Human Fall Flat takes platforming and elevates it to a comedic level. There is a healthy amount of levels to progress through, each with their own unique puzzles to solve (or bypass completely). The game often presents you with little ways in which to ‘cheat’ or tricks you into thinking your cheating, only to find you have been baited into a wild goose chase.
When you start the game, you have the option to customize your character with a variety of different outfits and heads. This adds massively to the game and makes characters easily distinguishable when playing with others and lets you add a bit of personality to the otherwise palette-less game. My favourite set up is the skeleton skin on a pirate with a peg leg, wearing a rubber duck dinky. Because who doesn’t love pirates? Or rubber duckies?
Simply controlling this game can be a puzzle at times. L2 controls your left arm and sticks it to anything and everything you point your stub towards, whilst R2 does the same for your right arm. Of course, this will be the nearest alternative on Xbox and Switch. Great control of both and the camera on the top is needed to master climbing. For a game that offers no other controls besides a jump button (and a ragdoll button for comic moments), it is deceptively deep and frustrating and simple and annoying and easy and aggravating and urgh! Why won’t you just grab this damn stick properly?!
It is clear that Tomas Sakalauskas (the one-man band behind this game) had a lot of fun designing this game. The fun and mystery of the game is present throughout, and the shock factor of ‘is that really how to solve this puzzle’ crops up at an appropriate pace. In each level, there is usually one or two activities that take you out of the puzzle-solving headspace for a while and gives you something fun and silly to play around with. The game has a charming, childish glee to it that you simply cannot help but smile too.
Even after you get so worked up and frustrated with the game, you take a step back and realise you are getting worked up trying to unbeach a speedboat with nothing but sticky fingers and jumping maniacally towards the ocean. Taking the game seriously is literally the only way you will end up not enjoying your time with Human Fall Flat.
The game does an excellent job at making the monotonous both a headache and a joy. Given that there are not dozens of levels, I have tried to refrain from mentioning specific puzzles or late-game level designs to avoid spoilers. But there are plenty of abstract puzzles and situations to solve, getting progressively harder throughout. This makes the fun of the game diminish over time however and the annoyance of it all slowly inflate. There is one simple solution to this, however…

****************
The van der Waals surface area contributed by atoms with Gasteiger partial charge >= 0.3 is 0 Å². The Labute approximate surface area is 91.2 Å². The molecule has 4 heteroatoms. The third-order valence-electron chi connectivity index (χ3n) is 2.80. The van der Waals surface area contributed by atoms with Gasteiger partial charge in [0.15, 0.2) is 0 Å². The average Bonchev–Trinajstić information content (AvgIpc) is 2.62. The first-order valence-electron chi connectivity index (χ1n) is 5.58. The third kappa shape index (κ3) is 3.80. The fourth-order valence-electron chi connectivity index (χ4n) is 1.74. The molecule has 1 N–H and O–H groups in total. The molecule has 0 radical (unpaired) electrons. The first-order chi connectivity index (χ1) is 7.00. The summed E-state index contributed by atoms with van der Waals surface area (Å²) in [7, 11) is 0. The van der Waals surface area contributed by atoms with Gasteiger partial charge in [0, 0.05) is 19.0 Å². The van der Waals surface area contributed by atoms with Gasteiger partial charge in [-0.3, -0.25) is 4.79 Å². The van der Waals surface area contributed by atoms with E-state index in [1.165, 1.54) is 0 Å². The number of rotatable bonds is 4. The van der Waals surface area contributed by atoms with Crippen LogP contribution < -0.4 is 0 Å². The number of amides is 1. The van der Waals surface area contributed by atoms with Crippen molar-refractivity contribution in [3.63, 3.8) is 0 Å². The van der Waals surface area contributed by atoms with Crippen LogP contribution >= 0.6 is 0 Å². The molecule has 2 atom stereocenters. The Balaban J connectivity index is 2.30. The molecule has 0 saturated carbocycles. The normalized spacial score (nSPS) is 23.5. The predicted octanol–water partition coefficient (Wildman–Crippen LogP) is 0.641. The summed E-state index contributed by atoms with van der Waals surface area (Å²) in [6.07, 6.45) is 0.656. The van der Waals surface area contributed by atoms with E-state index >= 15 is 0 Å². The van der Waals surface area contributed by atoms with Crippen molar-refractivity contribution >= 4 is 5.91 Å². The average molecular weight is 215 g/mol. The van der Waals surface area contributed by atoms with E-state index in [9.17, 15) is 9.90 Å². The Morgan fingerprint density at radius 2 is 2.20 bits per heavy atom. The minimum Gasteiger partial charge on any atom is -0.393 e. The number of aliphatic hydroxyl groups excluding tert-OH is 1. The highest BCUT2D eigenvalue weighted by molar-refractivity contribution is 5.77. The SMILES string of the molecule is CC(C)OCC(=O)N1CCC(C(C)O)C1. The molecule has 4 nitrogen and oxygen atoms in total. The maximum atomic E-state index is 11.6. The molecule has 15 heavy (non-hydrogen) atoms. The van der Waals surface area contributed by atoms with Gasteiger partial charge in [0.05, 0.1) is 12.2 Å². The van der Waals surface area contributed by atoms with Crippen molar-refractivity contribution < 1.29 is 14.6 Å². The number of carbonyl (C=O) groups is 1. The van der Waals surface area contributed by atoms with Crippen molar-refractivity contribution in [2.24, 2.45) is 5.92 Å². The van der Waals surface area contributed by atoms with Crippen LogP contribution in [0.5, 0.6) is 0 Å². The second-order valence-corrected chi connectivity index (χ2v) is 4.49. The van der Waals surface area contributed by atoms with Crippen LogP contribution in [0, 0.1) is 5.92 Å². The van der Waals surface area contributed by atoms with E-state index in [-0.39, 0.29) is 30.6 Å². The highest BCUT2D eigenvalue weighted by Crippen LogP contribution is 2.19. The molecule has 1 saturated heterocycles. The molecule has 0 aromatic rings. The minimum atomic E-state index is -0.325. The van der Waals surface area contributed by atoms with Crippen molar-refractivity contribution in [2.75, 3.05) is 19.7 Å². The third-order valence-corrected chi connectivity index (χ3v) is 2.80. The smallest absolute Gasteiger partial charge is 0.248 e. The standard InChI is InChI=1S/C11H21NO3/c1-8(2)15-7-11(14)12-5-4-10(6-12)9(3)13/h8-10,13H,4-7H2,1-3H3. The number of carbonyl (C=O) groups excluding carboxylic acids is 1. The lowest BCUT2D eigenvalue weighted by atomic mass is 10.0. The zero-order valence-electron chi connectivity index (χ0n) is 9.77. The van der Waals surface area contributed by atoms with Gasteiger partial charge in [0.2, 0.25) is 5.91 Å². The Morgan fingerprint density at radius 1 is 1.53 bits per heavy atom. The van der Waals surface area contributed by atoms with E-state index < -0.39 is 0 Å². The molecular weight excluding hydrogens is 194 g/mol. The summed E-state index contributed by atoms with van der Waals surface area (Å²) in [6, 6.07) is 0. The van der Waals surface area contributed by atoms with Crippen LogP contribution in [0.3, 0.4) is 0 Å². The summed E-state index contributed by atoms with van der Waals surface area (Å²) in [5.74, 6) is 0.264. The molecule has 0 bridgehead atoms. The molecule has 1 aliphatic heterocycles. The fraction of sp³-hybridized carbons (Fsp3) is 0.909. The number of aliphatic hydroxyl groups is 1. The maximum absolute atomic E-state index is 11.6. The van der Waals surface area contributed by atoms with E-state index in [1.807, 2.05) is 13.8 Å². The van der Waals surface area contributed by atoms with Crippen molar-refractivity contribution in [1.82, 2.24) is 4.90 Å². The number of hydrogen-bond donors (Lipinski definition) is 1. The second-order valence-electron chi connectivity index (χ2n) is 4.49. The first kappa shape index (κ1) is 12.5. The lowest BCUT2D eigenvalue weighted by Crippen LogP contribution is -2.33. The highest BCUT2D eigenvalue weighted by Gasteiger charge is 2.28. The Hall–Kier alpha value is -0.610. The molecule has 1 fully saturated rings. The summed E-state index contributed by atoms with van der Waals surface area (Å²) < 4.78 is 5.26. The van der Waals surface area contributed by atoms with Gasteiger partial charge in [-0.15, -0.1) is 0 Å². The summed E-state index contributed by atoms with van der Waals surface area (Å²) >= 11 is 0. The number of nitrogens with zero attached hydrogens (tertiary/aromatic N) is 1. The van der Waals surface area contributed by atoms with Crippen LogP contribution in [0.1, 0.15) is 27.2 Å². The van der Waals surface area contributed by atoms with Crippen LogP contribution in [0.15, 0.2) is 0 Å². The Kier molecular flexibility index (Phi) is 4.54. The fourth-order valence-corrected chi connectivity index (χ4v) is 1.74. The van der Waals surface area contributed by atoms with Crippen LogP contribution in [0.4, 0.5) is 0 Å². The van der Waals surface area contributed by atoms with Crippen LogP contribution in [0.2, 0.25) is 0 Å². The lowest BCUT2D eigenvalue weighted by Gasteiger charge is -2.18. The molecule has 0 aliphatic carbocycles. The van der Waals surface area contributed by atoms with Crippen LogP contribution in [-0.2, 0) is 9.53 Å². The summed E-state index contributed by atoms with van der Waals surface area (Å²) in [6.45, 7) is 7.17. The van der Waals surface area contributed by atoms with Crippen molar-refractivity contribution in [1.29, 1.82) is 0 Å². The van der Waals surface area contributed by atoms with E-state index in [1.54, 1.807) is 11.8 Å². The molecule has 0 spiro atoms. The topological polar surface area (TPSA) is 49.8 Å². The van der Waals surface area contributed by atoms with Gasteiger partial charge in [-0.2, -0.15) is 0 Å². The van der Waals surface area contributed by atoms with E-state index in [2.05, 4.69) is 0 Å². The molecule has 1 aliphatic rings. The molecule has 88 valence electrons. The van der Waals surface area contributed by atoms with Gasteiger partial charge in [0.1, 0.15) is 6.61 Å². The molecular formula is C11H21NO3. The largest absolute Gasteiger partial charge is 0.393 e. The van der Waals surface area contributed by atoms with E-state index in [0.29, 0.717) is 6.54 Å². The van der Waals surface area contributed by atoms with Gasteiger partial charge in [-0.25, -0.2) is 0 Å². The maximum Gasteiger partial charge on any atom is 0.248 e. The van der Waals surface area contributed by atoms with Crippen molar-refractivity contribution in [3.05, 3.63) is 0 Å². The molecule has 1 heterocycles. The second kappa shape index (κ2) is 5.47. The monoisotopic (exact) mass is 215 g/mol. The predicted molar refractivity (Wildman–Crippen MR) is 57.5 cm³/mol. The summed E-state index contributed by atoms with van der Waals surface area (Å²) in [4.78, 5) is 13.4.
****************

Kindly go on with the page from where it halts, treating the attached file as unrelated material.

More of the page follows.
C.S Lewis clearly played this game in early access as ‘Two minds are better than one’ never applied more accurately to anything else ever, in all of history, period.
This game is fun if you are playing it casually on your own, but the best way to experience this game in my opinion, is with a good friend, sharing a TV and just accepting the madness together. I have hardly laughed as much as when my friend ran straight to the top of the lighthouse, and I could not, for the sake of me, simply walk up the spiral staircase to join him. Admittedly the top half is in complete darkness, but the number of times I fell back to the bottom was almost unbearable. My point being, if I were doing it solo, the console would have been ripped from the stand and launched through the window in a fit of pure rage. But playing with a friend alleviated the frustration and turned the same situation into one of pure comical genius.
Is This Game for You?
This is a tricky question to answer. This game boils down to a platforming puzzle game. If you are the kind of person that gets a thrill upon completing sudoku: then yes absolutely give this game a try solo. If you are the kind of person who likes crosswords, but often asks others what they think the answers are: then yes, absolutely give this a game a try co-op. Also, if you are the kind of person that doesn’t even realise there are puzzle books next to your monthly magazine: then yes, absolutely give this game a try in multiplayer and have chaotic fun with a group of others. If you are the kind of person who does not enjoy games: then no, why are you even reading this review?
There's not much to Human Fall Flat. It is simple, minimalistic, does not take itself seriously and it does not try to be something it is not. The game knows what it wants to be and is delivered in a pure and clean fashion. It is fun, engaging, frustrating and definitely one to pull out when you have some friends over.
I love puzzles, I love games, I love Human Fall Flat. All in all, this game is a charming masterpiece of idyllic chaos. Give it a try. And another try. One more try. Try again. You will figure it out eventually.